Regarding complaints to Metro: I often hear from people who have gotten responses via customer service. They may not like the responses, but they get responses.

Last week, they shifted the onramp from US-50 onto the Inner Loop of the Beltway to a point just before the ramps for I-66. I know the left exit to I-66 is now closed. Was the lane shift for US-50 a temporary move or is it going to stay? I get on I-66, but I am concerned that the current location of the ramps will cause a backup for traffic from US-50 if the traffic on I-66 is backed up. The one nice thing about having the left exit was that traffic from US-50 was getting on after any backup.

I think what you're experiencing with that shift occurred because the new lanes on the outer edge of the inner loop have opened in that sector, and a new work zone is being created on the inner edge, where the HOT lanes will be. So there's a traffic shift to the right.

There's not too much that's final yet about the traffic pattern along the Beltway between Springfield and the Dulles Toll Road. The HOT lanes project still has more than a year of construction.

One thing that is final: That left exit to I-66 isn't coming back.

Sunday's paper made reference to escalators at the Wiehle Ave Metro stop. Please don't tell me that Metro hasn't learned from their mistake and plans to make all of the new Metro stops escalator-centric? The new stations should all have primarily stairways, not escalators. Please Metro, you've already screwed up by not tunneling under Tysons and not going with an underground station at Dulles Airport. Don't screw up with more escalators!

Yes, there will be at least two escalators at each of the new stations on the Dulles line out to Wiehle Avenue. There also will be staircases.

I've lived here 35 years and I have never once taken the right exit for I-66. How will I ever cope ? God do I hate the hot lanes project.

Drivers are bound to forget that the left exit is closed. This is a tough one, because by the time they see that it's closed, it's too late to get across to the right side. They'll have to continue north and loop around to come back to I-66. There are warnings on the variable message boards, but signs are easy to miss when you're on a driver that you do routinely.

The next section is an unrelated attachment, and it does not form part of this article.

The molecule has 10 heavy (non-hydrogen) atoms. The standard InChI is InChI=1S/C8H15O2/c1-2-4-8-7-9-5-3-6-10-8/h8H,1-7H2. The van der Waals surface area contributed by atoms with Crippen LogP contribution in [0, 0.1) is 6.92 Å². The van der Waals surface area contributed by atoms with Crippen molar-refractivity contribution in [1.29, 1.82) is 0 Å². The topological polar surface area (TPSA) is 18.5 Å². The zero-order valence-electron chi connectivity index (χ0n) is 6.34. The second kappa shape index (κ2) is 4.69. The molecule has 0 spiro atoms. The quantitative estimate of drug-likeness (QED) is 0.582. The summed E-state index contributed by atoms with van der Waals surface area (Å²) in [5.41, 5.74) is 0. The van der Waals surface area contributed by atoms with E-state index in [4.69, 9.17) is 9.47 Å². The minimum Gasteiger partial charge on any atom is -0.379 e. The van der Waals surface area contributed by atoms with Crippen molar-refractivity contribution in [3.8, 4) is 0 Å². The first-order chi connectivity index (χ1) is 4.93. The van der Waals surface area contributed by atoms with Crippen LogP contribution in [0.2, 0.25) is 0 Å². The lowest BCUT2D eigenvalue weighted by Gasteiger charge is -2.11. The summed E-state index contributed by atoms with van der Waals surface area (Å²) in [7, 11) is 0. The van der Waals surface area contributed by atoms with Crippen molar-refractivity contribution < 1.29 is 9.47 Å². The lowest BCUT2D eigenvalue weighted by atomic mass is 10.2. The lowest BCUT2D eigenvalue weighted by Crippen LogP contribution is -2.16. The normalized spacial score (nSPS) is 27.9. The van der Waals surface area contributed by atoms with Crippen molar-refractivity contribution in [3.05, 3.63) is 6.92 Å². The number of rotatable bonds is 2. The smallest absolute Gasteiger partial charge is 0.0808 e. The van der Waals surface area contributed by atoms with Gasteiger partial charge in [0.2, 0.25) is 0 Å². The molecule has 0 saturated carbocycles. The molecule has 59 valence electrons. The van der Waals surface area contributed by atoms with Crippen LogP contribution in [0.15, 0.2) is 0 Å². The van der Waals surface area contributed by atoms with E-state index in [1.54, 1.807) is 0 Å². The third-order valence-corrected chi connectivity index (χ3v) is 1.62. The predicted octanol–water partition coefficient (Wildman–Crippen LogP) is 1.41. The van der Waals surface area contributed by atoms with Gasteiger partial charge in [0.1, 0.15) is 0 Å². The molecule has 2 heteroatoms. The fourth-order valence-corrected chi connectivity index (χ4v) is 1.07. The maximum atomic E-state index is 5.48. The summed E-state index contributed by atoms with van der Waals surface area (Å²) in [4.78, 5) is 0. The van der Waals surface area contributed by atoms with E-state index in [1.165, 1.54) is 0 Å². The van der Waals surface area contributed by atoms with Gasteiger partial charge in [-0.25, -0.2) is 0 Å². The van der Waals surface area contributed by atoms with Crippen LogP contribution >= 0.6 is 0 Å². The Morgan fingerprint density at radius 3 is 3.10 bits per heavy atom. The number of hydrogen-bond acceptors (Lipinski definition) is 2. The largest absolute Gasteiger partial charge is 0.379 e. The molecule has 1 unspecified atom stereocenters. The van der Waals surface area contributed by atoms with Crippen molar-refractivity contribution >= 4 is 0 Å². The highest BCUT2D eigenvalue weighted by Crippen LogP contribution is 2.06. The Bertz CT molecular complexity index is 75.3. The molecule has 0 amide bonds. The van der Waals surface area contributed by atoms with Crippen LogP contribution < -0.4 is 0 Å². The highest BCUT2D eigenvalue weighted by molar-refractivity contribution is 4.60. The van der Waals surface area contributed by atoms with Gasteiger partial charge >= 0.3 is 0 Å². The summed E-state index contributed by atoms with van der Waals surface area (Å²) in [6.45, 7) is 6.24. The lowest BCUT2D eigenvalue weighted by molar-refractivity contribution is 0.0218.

The HOT lanes, though, are adding four lanes to the Beltway and making some significant improvements at the interchanges. I think drivers ultimately will find this an improvement, after construction is done around the end of 2012.

Hi Dr. Gridlock! Sousa Bridge (local) commuter here: any updates on the 11th St bridge project? Last I heard, the freeway ramps were on track to open in "fall". Well, it's fall. I guess the meat of my cuestion is this: when will it get easier for me to cross the Sousa bridge after work? I live just on the other side of the Anacostia, and it's often so bad that I walk home from the Potomac Avenue metro instead of crawling across the bridge on a bus. Thanks for any info.

I haven't heard any change from the fall schedule -- which means they've got till December. I would cut them some slack, though, because of the very unfavorable weather this year. Many projects got held up because of all the rain.

But once the two new commuter spands open, you should find traffic a lot better on the Sousa Bridge. There won't be any more reason for Md-Va commuters to use the Sousa Bridge to make that left turn to get onto northbound 295.

Then after another year, the new local span is supposed to open, making it easier to get between neighborhoods on either side of the Anacostia River.

I am writing regarding the light on Georgia Ave and Hemlock Street, near the DC/Maryland line. There is a walk signal that is activated by a button (there is otherwise no traffic light that stops traffic). When you hit the button, the signal is activated and the walk signal gives someone 30 seconds to cross Georgia Ave. The problem is how it stops traffic. For the first ten seconds, the light turns a hard red. For the last twenty, it blinks red. Every day when I cross this street, motorists get into fights, because no one knows what to do with that last 20 seconds. Some think blinking red means stop too and therefor these motorists refuse to go, while others think the difference between hard red and blinking red means that a car can start back up. No one knows how to treat this system, and go forbid you are the person crossing the street with 20 seconds left on your cross walk not knowing whether cars are going to stop or go. What is the rule? More important, as I can empirically testify that no one knows what to do having crossed this street daily for 6 months, why is a light system that causes such confusion in place. It is scary to cross Georgia there.

That's called a HAWK signal. It stands for High-intensity Activated crossWalK. (I have to look it up everytime.)

Many people cross Georgia around that spot, and there's a long way between the regular traffic signals. Still, the District Department of Transportation felt that installing yet another traffic light was not the best, safest solution.

So DDOT went for what's still a relatively new style of signal, this HAWK. It's dark until activated by a pedestrian hitting the button. When it goes solid red, all traffic is supposed to stop and the pedestrians cross. A flashing red means drivers can proceed after stopping before the crosswalk.

Drivers are supposed to stop for pedestrians in the crosswalk anyway. The red light was an added safety factor.

If it's flashing red and the driver has stopped before the crosswalk and there are no pedestrians in the crosswalk, the driver should then proceed.

Has MetroBus reduced the number of busses on the 38B line? The last few business days, one of the most crowded busses on the route (East from Ballston to Farragut Square) which hits K Street at about 8:40am, hasn't been running. The two busses that bookend this one are now incredibly packed and you either choose getting to work really early or late.